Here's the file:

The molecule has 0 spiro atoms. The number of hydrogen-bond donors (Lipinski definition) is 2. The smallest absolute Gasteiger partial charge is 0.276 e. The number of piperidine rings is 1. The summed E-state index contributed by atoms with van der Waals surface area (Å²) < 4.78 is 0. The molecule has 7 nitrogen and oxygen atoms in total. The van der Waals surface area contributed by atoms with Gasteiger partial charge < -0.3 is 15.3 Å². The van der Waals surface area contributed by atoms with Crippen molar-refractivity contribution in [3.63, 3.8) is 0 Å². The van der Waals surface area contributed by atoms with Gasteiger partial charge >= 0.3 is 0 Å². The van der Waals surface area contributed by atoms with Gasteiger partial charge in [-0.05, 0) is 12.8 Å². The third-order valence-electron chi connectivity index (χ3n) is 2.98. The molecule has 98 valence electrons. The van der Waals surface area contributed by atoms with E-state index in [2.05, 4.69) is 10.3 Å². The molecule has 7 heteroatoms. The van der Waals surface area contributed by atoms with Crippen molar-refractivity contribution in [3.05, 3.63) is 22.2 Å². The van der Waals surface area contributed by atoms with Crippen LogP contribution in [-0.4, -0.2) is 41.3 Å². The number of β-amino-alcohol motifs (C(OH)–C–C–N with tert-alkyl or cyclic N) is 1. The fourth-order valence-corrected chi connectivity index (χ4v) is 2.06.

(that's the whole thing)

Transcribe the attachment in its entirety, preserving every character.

The molecule has 0 spiro atoms. The number of hydrogen-bond donors (Lipinski definition) is 2. The smallest absolute Gasteiger partial charge is 0.276 e. The number of piperidine rings is 1. The summed E-state index contributed by atoms with van der Waals surface area (Å²) < 4.78 is 0. The molecule has 7 nitrogen and oxygen atoms in total. The van der Waals surface area contributed by atoms with Gasteiger partial charge < -0.3 is 15.3 Å². The van der Waals surface area contributed by atoms with Crippen molar-refractivity contribution in [3.63, 3.8) is 0 Å². The van der Waals surface area contributed by atoms with Gasteiger partial charge >= 0.3 is 0 Å². The van der Waals surface area contributed by atoms with Gasteiger partial charge in [-0.05, 0) is 12.8 Å². The third-order valence-electron chi connectivity index (χ3n) is 2.98. The molecule has 98 valence electrons. The van der Waals surface area contributed by atoms with E-state index in [2.05, 4.69) is 10.3 Å². The molecule has 7 heteroatoms. The van der Waals surface area contributed by atoms with Crippen molar-refractivity contribution in [3.05, 3.63) is 22.2 Å². The van der Waals surface area contributed by atoms with Crippen LogP contribution in [-0.4, -0.2) is 41.3 Å². The number of β-amino-alcohol motifs (C(OH)–C–C–N with tert-alkyl or cyclic N) is 1. The fourth-order valence-corrected chi connectivity index (χ4v) is 2.06.